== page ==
Notably, various firms including Barclays Capital, Morgan Stanley, and more, have each listed IRDM stock as a ‘Strong Buy‘ at time of writing.  Over the past 12 months, IRDM shares have risen by ~50%, with the company boasting year over year increases in revenue in its latest 5-year trend.

Iridium Communications (IRDM) was founded in 2001, and operates out of the State of Virginia, United States.

Where is the Opportunity?

So where is the future opportunity for growth that has investment funds like ARK Invest making such lofty predictions?

Source: ARK Invest ‘Big Ideas 2023', Page 143

As can be seen in the above chart, ARK Invest is banking on households without traditional broadband access to top the list of addressable markets, accounting for roughly half of its total $84B forecast.

While this may seem outlandish to city-dwellers, the reality is that they only represent a small portion of the population.  Even in developed countries like Canada, millions nationwide still do not have access to reliable high-speed internet.  While this is slowly changing with services like Starlink now on offer, they often remain cost prohibitive in 2023, or impose restrictive limitations on things like bandwidth.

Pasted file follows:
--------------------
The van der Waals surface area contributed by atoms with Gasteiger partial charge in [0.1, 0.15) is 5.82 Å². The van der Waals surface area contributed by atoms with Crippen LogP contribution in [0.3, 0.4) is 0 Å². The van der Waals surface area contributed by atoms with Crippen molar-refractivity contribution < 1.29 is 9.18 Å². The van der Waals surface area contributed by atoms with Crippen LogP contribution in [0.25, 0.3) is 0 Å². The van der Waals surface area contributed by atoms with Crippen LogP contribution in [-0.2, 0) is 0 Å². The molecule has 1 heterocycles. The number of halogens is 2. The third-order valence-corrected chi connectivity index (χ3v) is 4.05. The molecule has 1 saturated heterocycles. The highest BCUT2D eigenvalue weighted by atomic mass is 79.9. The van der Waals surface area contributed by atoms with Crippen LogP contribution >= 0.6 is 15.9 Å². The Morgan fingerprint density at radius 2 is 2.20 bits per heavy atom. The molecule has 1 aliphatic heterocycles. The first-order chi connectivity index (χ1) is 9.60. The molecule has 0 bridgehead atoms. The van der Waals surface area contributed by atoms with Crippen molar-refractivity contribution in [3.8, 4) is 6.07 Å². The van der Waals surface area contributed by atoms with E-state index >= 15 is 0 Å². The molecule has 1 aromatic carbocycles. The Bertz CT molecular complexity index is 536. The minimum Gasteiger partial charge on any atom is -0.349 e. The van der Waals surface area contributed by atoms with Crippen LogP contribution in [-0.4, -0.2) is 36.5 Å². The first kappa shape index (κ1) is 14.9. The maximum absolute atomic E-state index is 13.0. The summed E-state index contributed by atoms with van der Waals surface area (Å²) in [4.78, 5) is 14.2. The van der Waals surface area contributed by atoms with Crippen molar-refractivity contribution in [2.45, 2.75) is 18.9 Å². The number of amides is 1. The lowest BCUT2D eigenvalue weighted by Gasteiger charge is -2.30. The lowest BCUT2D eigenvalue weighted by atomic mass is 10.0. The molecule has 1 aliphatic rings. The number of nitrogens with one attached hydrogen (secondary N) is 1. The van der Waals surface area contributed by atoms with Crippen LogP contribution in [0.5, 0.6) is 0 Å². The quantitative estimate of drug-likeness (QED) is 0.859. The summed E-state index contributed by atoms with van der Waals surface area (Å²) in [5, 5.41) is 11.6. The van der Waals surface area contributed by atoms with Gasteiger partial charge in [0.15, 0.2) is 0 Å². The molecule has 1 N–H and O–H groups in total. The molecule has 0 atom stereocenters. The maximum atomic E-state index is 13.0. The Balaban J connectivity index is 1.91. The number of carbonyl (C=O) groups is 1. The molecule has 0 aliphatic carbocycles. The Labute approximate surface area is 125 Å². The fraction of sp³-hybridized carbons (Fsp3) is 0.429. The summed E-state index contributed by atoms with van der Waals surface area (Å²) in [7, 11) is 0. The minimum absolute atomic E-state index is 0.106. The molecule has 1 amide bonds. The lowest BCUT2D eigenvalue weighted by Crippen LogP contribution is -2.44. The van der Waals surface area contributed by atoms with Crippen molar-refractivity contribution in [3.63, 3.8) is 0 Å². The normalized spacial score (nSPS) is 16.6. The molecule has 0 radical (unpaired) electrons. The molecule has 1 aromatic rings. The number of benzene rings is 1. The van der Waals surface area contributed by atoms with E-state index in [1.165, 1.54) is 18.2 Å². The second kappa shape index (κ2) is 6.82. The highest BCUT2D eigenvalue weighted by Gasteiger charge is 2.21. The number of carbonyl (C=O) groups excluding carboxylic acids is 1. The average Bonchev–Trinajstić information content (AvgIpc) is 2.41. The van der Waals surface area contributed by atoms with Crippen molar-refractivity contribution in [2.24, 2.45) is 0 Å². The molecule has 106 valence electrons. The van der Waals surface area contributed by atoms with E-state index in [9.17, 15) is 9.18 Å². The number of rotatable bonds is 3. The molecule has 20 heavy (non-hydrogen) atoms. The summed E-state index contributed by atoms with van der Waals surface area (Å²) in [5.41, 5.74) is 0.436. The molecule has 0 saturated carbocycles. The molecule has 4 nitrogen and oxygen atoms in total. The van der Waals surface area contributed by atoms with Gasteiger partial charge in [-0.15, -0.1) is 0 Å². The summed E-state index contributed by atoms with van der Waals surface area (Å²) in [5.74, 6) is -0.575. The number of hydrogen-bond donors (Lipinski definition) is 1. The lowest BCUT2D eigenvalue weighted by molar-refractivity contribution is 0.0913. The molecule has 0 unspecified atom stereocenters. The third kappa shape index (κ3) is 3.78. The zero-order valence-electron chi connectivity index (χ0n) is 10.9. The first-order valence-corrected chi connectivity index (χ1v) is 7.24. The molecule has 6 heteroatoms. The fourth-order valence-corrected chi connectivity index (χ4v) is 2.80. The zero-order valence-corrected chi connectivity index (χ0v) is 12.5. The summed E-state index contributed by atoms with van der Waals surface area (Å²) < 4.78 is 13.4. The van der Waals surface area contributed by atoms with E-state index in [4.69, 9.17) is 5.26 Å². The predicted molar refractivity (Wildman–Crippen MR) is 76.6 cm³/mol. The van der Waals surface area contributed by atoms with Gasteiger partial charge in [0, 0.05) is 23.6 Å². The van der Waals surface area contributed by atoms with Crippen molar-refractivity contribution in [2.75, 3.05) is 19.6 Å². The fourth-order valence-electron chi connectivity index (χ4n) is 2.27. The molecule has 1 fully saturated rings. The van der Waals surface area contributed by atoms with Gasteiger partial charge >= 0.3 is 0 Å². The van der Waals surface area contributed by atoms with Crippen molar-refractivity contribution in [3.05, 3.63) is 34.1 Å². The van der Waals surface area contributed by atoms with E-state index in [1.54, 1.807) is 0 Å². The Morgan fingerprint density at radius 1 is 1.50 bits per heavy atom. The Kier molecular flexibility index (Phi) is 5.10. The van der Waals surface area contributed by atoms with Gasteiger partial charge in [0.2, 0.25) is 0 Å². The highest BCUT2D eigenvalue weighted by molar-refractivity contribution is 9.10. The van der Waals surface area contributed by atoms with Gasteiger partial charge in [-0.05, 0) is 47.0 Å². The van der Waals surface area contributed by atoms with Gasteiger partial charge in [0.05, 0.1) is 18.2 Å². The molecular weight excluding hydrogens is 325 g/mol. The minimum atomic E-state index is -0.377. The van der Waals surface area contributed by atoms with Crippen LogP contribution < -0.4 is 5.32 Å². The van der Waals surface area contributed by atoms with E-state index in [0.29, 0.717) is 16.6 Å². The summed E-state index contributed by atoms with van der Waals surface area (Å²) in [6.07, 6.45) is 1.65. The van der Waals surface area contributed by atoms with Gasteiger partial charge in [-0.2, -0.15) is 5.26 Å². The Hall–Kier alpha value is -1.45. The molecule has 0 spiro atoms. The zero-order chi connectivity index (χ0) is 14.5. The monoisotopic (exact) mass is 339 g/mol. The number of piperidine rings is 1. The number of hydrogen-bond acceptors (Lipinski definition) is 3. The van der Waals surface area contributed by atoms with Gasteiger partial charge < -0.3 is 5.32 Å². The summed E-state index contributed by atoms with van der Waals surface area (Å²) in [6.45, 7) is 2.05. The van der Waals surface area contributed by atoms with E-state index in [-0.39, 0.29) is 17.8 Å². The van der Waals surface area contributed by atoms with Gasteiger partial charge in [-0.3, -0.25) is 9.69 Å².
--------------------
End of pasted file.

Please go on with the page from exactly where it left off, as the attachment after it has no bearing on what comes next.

What about Mobile?

Another major opportunity for growth and addressable market not listed above are mobile devices.  Yes, satellite phones have been around for ages, but these devices are typically bulky and expensive.  Soon however, this is all set to change, as mobile chip manufacturers are bringing satellite connectivity to everyday Android devices like the CAT S75 and Motorola Defy 2.

Qualcomm for example, has already announced its ‘Snapdragon Satellite' service, which will allow for devices to access two-way communication .  This service was made possible through a partnership that will see Qualcomm utilize a satellite array on offer by Iridium Communications – both of the companies previously listed for investors to learn more about.